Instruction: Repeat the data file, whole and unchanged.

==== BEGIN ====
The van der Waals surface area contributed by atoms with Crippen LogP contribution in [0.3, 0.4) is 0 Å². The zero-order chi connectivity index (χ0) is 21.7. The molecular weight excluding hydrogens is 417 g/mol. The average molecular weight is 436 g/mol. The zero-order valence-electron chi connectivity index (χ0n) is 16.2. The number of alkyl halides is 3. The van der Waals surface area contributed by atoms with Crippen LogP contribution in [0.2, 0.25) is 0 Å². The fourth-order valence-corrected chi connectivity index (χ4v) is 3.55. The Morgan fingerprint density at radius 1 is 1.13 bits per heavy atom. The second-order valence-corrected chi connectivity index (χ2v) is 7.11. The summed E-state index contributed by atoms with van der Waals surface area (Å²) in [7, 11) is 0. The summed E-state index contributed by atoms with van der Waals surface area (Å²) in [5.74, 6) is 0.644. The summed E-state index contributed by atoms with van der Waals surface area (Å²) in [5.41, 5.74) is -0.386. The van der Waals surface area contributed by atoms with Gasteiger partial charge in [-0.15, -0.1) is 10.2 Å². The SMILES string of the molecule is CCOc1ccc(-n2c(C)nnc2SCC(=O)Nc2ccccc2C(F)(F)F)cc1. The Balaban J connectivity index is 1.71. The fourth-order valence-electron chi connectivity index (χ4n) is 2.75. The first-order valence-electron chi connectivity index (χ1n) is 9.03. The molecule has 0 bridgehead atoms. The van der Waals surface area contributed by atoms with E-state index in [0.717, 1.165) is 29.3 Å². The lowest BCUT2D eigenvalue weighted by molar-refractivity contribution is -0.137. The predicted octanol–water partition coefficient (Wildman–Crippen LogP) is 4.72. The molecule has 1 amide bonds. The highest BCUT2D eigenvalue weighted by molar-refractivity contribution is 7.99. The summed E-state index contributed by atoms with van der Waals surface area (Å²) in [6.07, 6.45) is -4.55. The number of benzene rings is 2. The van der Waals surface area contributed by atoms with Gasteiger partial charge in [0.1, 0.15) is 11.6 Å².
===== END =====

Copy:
The van der Waals surface area contributed by atoms with Crippen LogP contribution in [0.3, 0.4) is 0 Å². The zero-order chi connectivity index (χ0) is 21.7. The molecular weight excluding hydrogens is 417 g/mol. The average molecular weight is 436 g/mol. The zero-order valence-electron chi connectivity index (χ0n) is 16.2. The number of alkyl halides is 3. The van der Waals surface area contributed by atoms with Crippen LogP contribution in [0.2, 0.25) is 0 Å². The fourth-order valence-corrected chi connectivity index (χ4v) is 3.55. The Morgan fingerprint density at radius 1 is 1.13 bits per heavy atom. The second-order valence-corrected chi connectivity index (χ2v) is 7.11. The summed E-state index contributed by atoms with van der Waals surface area (Å²) in [7, 11) is 0. The summed E-state index contributed by atoms with van der Waals surface area (Å²) in [5.74, 6) is 0.644. The summed E-state index contributed by atoms with van der Waals surface area (Å²) in [5.41, 5.74) is -0.386. The van der Waals surface area contributed by atoms with Gasteiger partial charge in [-0.15, -0.1) is 10.2 Å². The SMILES string of the molecule is CCOc1ccc(-n2c(C)nnc2SCC(=O)Nc2ccccc2C(F)(F)F)cc1. The Balaban J connectivity index is 1.71. The fourth-order valence-electron chi connectivity index (χ4n) is 2.75. The first-order valence-electron chi connectivity index (χ1n) is 9.03. The molecule has 0 bridgehead atoms. The van der Waals surface area contributed by atoms with E-state index in [0.717, 1.165) is 29.3 Å². The lowest BCUT2D eigenvalue weighted by molar-refractivity contribution is -0.137. The predicted octanol–water partition coefficient (Wildman–Crippen LogP) is 4.72. The molecule has 1 amide bonds. The highest BCUT2D eigenvalue weighted by molar-refractivity contribution is 7.99. The summed E-state index contributed by atoms with van der Waals surface area (Å²) in [6.07, 6.45) is -4.55. The number of benzene rings is 2. The van der Waals surface area contributed by atoms with Gasteiger partial charge in [0.1, 0.15) is 11.6 Å².